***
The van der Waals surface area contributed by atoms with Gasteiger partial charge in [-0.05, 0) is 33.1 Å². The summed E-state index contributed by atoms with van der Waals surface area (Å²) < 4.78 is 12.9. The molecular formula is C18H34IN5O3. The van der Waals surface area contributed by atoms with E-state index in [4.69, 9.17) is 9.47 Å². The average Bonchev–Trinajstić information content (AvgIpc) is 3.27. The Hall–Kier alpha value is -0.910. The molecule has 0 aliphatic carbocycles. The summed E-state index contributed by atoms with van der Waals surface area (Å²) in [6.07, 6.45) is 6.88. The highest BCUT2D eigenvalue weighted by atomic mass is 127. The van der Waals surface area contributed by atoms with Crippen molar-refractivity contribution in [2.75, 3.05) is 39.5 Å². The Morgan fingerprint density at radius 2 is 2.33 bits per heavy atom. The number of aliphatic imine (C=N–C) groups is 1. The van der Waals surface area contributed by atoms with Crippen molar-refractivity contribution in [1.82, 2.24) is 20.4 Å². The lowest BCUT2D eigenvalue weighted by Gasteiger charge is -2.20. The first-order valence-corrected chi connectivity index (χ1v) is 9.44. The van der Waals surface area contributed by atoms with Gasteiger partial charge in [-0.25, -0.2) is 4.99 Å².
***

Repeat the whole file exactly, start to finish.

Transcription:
The van der Waals surface area contributed by atoms with Gasteiger partial charge in [-0.05, 0) is 33.1 Å². The summed E-state index contributed by atoms with van der Waals surface area (Å²) < 4.78 is 12.9. The molecular formula is C18H34IN5O3. The van der Waals surface area contributed by atoms with E-state index in [4.69, 9.17) is 9.47 Å². The average Bonchev–Trinajstić information content (AvgIpc) is 3.27. The Hall–Kier alpha value is -0.910. The molecule has 0 aliphatic carbocycles. The summed E-state index contributed by atoms with van der Waals surface area (Å²) in [6.07, 6.45) is 6.88. The highest BCUT2D eigenvalue weighted by atomic mass is 127. The van der Waals surface area contributed by atoms with Crippen molar-refractivity contribution in [2.75, 3.05) is 39.5 Å². The Morgan fingerprint density at radius 2 is 2.33 bits per heavy atom. The number of aliphatic imine (C=N–C) groups is 1. The van der Waals surface area contributed by atoms with Crippen molar-refractivity contribution in [1.82, 2.24) is 20.4 Å². The lowest BCUT2D eigenvalue weighted by Gasteiger charge is -2.20. The first-order valence-corrected chi connectivity index (χ1v) is 9.44. The van der Waals surface area contributed by atoms with Gasteiger partial charge in [-0.25, -0.2) is 4.99 Å².